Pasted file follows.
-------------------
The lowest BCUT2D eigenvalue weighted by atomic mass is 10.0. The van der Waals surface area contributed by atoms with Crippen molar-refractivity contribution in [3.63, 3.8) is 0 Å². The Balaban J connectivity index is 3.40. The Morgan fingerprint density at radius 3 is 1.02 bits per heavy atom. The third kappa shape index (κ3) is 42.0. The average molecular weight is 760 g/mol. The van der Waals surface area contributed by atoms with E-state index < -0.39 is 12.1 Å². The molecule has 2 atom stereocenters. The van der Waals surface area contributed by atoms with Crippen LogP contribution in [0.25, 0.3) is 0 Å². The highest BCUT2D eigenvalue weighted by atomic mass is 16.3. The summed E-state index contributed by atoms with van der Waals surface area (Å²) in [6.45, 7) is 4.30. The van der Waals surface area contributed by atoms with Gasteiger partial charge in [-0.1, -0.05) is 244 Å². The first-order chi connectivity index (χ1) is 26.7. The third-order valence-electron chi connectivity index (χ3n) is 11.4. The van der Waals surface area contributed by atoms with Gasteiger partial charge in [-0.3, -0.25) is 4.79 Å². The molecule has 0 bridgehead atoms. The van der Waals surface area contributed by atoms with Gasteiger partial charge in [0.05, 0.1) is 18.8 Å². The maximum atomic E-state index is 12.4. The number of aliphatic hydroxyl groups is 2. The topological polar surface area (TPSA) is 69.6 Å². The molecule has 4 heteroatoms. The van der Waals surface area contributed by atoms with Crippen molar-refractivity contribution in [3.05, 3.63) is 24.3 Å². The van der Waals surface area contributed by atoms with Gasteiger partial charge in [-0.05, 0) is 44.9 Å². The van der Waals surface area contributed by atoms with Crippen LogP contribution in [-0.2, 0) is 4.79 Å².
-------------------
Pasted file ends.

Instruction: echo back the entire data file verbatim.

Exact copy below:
The lowest BCUT2D eigenvalue weighted by atomic mass is 10.0. The van der Waals surface area contributed by atoms with Crippen molar-refractivity contribution in [3.63, 3.8) is 0 Å². The Balaban J connectivity index is 3.40. The Morgan fingerprint density at radius 3 is 1.02 bits per heavy atom. The third kappa shape index (κ3) is 42.0. The average molecular weight is 760 g/mol. The van der Waals surface area contributed by atoms with E-state index < -0.39 is 12.1 Å². The molecule has 2 atom stereocenters. The van der Waals surface area contributed by atoms with Crippen LogP contribution in [0.25, 0.3) is 0 Å². The highest BCUT2D eigenvalue weighted by atomic mass is 16.3. The summed E-state index contributed by atoms with van der Waals surface area (Å²) in [6.45, 7) is 4.30. The van der Waals surface area contributed by atoms with Gasteiger partial charge in [-0.1, -0.05) is 244 Å². The first-order chi connectivity index (χ1) is 26.7. The third-order valence-electron chi connectivity index (χ3n) is 11.4. The van der Waals surface area contributed by atoms with Gasteiger partial charge in [-0.3, -0.25) is 4.79 Å². The molecule has 0 bridgehead atoms. The van der Waals surface area contributed by atoms with Gasteiger partial charge in [0.05, 0.1) is 18.8 Å². The maximum atomic E-state index is 12.4. The number of aliphatic hydroxyl groups is 2. The topological polar surface area (TPSA) is 69.6 Å². The molecule has 4 heteroatoms. The van der Waals surface area contributed by atoms with Crippen molar-refractivity contribution in [3.05, 3.63) is 24.3 Å². The van der Waals surface area contributed by atoms with Gasteiger partial charge in [-0.05, 0) is 44.9 Å². The van der Waals surface area contributed by atoms with Crippen LogP contribution in [-0.2, 0) is 4.79 Å².